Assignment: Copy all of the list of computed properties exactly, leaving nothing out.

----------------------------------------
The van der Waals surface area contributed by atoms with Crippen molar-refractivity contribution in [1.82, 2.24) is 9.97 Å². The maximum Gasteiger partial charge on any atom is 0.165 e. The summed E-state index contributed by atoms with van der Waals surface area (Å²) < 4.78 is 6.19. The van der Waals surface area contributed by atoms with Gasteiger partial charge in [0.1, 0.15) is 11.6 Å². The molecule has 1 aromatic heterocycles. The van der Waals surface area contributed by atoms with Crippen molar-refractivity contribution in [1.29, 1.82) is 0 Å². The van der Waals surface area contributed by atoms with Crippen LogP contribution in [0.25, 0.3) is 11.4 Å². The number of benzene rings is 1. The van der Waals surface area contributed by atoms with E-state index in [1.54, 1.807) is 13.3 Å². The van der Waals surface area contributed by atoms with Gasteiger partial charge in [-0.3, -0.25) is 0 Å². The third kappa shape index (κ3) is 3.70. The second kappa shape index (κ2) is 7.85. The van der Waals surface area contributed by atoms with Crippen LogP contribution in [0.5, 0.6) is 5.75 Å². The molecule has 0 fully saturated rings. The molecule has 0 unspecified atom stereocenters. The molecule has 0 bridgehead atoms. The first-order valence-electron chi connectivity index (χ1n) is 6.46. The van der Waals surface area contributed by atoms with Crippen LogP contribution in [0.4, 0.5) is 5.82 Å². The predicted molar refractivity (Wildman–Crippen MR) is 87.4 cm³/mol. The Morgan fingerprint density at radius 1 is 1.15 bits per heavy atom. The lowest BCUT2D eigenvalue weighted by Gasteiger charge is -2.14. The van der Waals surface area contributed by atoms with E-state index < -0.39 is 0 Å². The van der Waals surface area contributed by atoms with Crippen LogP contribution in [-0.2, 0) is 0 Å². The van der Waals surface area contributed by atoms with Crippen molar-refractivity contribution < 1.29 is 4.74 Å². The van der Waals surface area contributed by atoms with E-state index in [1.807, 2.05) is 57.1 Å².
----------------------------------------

The van der Waals surface area contributed by atoms with Crippen molar-refractivity contribution in [1.82, 2.24) is 9.97 Å². The maximum Gasteiger partial charge on any atom is 0.165 e. The summed E-state index contributed by atoms with van der Waals surface area (Å²) < 4.78 is 6.19. The van der Waals surface area contributed by atoms with Gasteiger partial charge in [0.1, 0.15) is 11.6 Å². The molecule has 1 aromatic heterocycles. The van der Waals surface area contributed by atoms with Crippen molar-refractivity contribution in [1.29, 1.82) is 0 Å². The van der Waals surface area contributed by atoms with Crippen LogP contribution in [0.25, 0.3) is 11.4 Å². The number of benzene rings is 1. The van der Waals surface area contributed by atoms with E-state index in [1.54, 1.807) is 13.3 Å². The van der Waals surface area contributed by atoms with Gasteiger partial charge in [-0.3, -0.25) is 0 Å². The third kappa shape index (κ3) is 3.70. The second kappa shape index (κ2) is 7.85. The van der Waals surface area contributed by atoms with Crippen LogP contribution in [0.5, 0.6) is 5.75 Å². The molecule has 0 fully saturated rings. The molecule has 0 unspecified atom stereocenters. The molecule has 0 bridgehead atoms. The first-order valence-electron chi connectivity index (χ1n) is 6.46. The van der Waals surface area contributed by atoms with Crippen LogP contribution in [0.4, 0.5) is 5.82 Å². The predicted molar refractivity (Wildman–Crippen MR) is 87.4 cm³/mol. The Morgan fingerprint density at radius 1 is 1.15 bits per heavy atom. The lowest BCUT2D eigenvalue weighted by Gasteiger charge is -2.14. The van der Waals surface area contributed by atoms with E-state index < -0.39 is 0 Å². The van der Waals surface area contributed by atoms with Crippen LogP contribution in [-0.2, 0) is 0 Å². The van der Waals surface area contributed by atoms with Crippen molar-refractivity contribution < 1.29 is 4.74 Å². The van der Waals surface area contributed by atoms with E-state index in [1.807, 2.05) is 57.1 Å².